11,720,785 members (81,831 online)

# Painless yet unsafe grayscale conversion in C#

, 17 Apr 2006 122.9K 41
 Rate this:
This is an article using pointer arithmetic for a quick conversion of an image to grayscale.

## Introduction

I was busy trying to write a motion detection algorithm in C#. To determine motion, I compared change values from a previous image by calculating the absolute value of the pixel difference. For doing this, grayscale is easier and probably faster.

## Background

If MIT thinks using grayscale for motion detection is a good idea, then I am definitely on the right track with my motion detection algorithm. For a reference, see the Cog project.

I got the code for the image loop from here because I originally attempted to use `SetPixel` which is painfully slow.

## Using the code

If you use this code in a multithreaded environment, be aware that the parameter image will be locked until this method unlocks it. This will raise an exception when another code attempts to lock the bitmap, such as a customer `OnPaint`. To avoid this, you can always make a copy of the bitmap.

Here is the entire method:

```public Bitmap processImage(Bitmap image){
Bitmap returnMap = new Bitmap(image.Width, image.Height,
PixelFormat.Format32bppArgb);
BitmapData bitmapData1 = image.LockBits(new Rectangle(0, 0,
image.Width, image.Height),
PixelFormat.Format32bppArgb);
BitmapData bitmapData2 = returnMap.LockBits(new Rectangle(0, 0,
returnMap.Width, returnMap.Height),
PixelFormat.Format32bppArgb);
int a = 0;
unsafe {
byte* imagePointer1 = (byte*)bitmapData1.Scan0;
byte* imagePointer2 = (byte*)bitmapData2.Scan0;
for(int i = 0; i < bitmapData1.Height; i++) {
for(int j = 0; j < bitmapData1.Width; j++) {
// write the logic implementation here
a = (imagePointer1[0] + imagePointer1[1] +
imagePointer1[2])/3;
imagePointer2[0] = (byte)a;
imagePointer2[1] = (byte)a;
imagePointer2[2] = (byte)a;
imagePointer2[3] = imagePointer1[3];
//4 bytes per pixel
imagePointer1 += 4;
imagePointer2 += 4;
}//end for j
//4 bytes per pixel
imagePointer1 += bitmapData1.Stride -
(bitmapData1.Width * 4);
imagePointer2 += bitmapData1.Stride -
(bitmapData1.Width * 4);
}//end for i
}//end unsafe
returnMap.UnlockBits(bitmapData2);
image.UnlockBits(bitmapData1);
return returnMap;
}//end processImage```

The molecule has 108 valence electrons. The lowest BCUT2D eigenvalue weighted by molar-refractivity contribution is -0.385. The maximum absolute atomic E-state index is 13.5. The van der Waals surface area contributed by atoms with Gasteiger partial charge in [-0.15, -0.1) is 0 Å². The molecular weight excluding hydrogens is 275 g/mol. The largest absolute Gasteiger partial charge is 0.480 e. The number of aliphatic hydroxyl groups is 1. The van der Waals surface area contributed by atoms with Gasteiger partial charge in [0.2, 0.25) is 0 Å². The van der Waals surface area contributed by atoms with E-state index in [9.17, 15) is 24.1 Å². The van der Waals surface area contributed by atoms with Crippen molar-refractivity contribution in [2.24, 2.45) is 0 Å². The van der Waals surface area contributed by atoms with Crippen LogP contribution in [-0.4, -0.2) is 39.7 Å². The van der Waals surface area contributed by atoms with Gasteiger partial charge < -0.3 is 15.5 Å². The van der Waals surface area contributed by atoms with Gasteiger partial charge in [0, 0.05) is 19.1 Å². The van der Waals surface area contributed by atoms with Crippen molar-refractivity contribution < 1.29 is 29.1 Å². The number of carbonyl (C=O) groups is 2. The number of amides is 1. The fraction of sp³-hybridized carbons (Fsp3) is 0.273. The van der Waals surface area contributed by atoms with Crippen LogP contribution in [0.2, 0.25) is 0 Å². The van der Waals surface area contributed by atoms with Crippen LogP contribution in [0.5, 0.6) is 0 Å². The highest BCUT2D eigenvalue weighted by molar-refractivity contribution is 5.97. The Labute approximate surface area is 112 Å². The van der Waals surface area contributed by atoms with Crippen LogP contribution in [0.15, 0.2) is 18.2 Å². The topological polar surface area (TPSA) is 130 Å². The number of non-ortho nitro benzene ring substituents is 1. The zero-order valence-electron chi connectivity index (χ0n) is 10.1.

The `PixelFormat` is crucial. This format determines the layout of the bitmap data. This is why the literal 4 is hard-coded (actually, it is hard-coded because I am lazy). If you use a different `PixelFormat`, you will need to determine the layout and offset for those formats.

```BitmapData bitmapData1 = image.LockBits(new Rectangle(0, 0,
image.Width, image.Height),
PixelFormat.Format32bppArgb);
BitmapData bitmapData2 = returnMap.LockBits(new Rectangle(0, 0,
returnMap.Width, returnMap.Height),

This code locks the bitmap and returns its image data. Since I am converting the entire image to grayscale, I lock the entire bitmap. It is possible to lock a smaller area.

```byte* imagePointer1 = (byte*)bitmapData1.Scan0;
byte* imagePointer2 = (byte*)bitmapData2.Scan0;```

Pointer arithmetic is unsafe in C# Too bad because it is fast! Although, it is strange getting Access Violation errors in C#. If you change the code, test thoroughly using Mathematics to make sure you don't overwrite any protected memory. `Scan0` is the pointer to the first byte of the bitmap's data.

```for(int i = 0; i < bitmapData1.Height; i++) {
for(int j = 0; j < bitmapData1.Width; j++) {```

The astute will immediately recognize this will only work if the bitmaps are the same size. And fortunately, this always is since this method will create the `returnMap` bitmap based on the input bitmap. An incorrect loop will also cause an Access Violation.

```imagePointer2[0] = (byte)a; //Array index 0 is blue
imagePointer2[1] = (byte)a; //Array index 1 is green
imagePointer2[2] = (byte)a; //Array index 2 is red
imagePointer2[3] = imagePointer1[3]; //Array index 3 is alpha```